Cyril Ramaphosa
Patience, so the internal party wisdom goes, will result in ANC deputy president Ramaphosa becoming president in five years' time. But Zuma's deputy cannot be blind to the fact that he will inherit a party much weakened by another Zuma term, nor can he ignore the fate of Deputy President Kgalema Motlanthe, who had his faith rewarded with only the most abbreviated of terms in the top job. Going against the party line would earn Ramaphosa much long-term trouble, and the example made (including by himself as head of the ANC disciplinary committee) of Julius Malema is still fresh. But that risk is balanced against the consequences of inaction, and if those consequences continue to grow, Ramaphosa may find rebellion looking attractive.

Gwede Mantashe
The secretary general of the ANC wields enormous power in the party. To many an apparatchik, he embodies the party to a greater extent than does Zuma and the protective instinct he feels towards the ANC is powerful. If he made a plea for Zuma to be ousted for the good of the party, his nominal boss would have at least a fair fight on his hands.

Sheep turned vicious: Minenhle Makhanya, Geoff Doidge, et al
Architect Minenhle Makhanya knows where the bodies are buried. Even the public protector seems to believe that Makhanya took orders directly from Zuma. Former public works Minister Geoff Doidge, too, could link Zuma directly to spending decisions, and both may just be in possession of hard evidence. If they, or others in their position, find themselves led to the slaughter, they may not go down without a fight.


Some of the biggest mistakes of Nkandla

Before the ANC evidently took control of Nkandla strategy, there were what, with hindsight, serious mistakes in their handling of the Nkandla scandal. The most notable include:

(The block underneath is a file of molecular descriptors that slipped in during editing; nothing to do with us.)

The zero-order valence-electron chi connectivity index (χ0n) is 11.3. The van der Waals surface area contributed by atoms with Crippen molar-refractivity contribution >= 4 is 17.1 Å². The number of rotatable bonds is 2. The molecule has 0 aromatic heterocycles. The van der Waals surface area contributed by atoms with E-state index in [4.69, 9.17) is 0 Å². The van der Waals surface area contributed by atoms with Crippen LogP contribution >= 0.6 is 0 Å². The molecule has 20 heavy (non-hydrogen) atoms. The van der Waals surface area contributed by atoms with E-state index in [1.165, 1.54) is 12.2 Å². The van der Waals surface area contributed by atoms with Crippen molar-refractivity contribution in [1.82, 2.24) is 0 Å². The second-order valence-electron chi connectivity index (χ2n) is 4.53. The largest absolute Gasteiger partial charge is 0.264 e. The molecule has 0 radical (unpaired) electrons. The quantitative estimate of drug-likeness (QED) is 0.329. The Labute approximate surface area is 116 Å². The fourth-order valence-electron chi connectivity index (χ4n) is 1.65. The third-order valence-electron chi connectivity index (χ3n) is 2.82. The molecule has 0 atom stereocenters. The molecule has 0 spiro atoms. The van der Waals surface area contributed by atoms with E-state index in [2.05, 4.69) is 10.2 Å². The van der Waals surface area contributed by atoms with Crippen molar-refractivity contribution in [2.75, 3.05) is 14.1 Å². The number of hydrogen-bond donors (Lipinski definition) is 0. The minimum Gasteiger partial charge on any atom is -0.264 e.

Going for secrecy
Initially insisting that everything about Nkandla – the costs, the nature of the upgrades, the contractors involved, the legal authority used – must be kept secret backfired spectacularly. Instead of a single scandal it turned Nkandla into a multiyear striptease, renewing outrage with every new revelation. It also made several flip-flopping ministers into laughing stocks, and provided clear evidence that "because it might embarrass us" is reason enough for a top-secret classification.

Going for transparency
Secrecy was counterproductive, but transparency had its own problems. During the course of 2013 it became clear that South Africa would not accept the findings of the government's own investigation into Nkandla from the interministerial task team while the actual report was kept secret. But making the report public made it untenable to continue arguing that underlaying documents demanded through the Promotion of Access to Information Act had to remain secret. In releasing those documents to the M&G Centre for Investigative Journalism, the department of public works provided a treasure trove of official information that continues to undermine the official Nkandla narrative. The publication of those documents also made it impossible to continue to argue that the same documents were too secret to give to the public protector, removing one of the hurdles Thuli Madonsela faced in completing her work.

'Everyone is out to get us'
For years the government, the presidency, various ministers and the ANC have accused the media of manufacturing the Nkandla story, misinterpreting it, or otherwise doing wrong by the people of South Africa. Then Thuli Madonsela joined in, the ANC line still goes, timing her report to influence upcoming elections. Then there were the accusations of racism, and classism: the word "compound" betrayed racist sentiments, presidential spokesperson Mac Maharaj declared. Zuma told Parliament: "You believe that people like me cannot build a home." The sentiments were loyally echoed by loyal ANC members, but outside the party the claims of victimhood rang very hollow indeed.

Wishing the problem away
Attempts at starving the Nkandla story of new information failed as the department of public works sprang leaks. Attempts at playing for time and hoping the other side would walk away failed. The public protector persisted for two years, the media for four. Most spectacular, though, was the attempt to take Nkandla out of the spotlight through coercion. Publishing pictures of Nkandla may be illegal, State Security Minister Siyabonga Cwele said in November 2013, and media outlets should stop doing so. Every major daily newspaper in the country led with a picture of Nkandla the next day and the strange new policy was immediately abandoned.

It is the story that would define a presidency. Phillip de Wet pulls together four years of reporting about Nkandla into a compelling e-book, now available for $2.99 from Amazon.com and authorised Paperight outlets.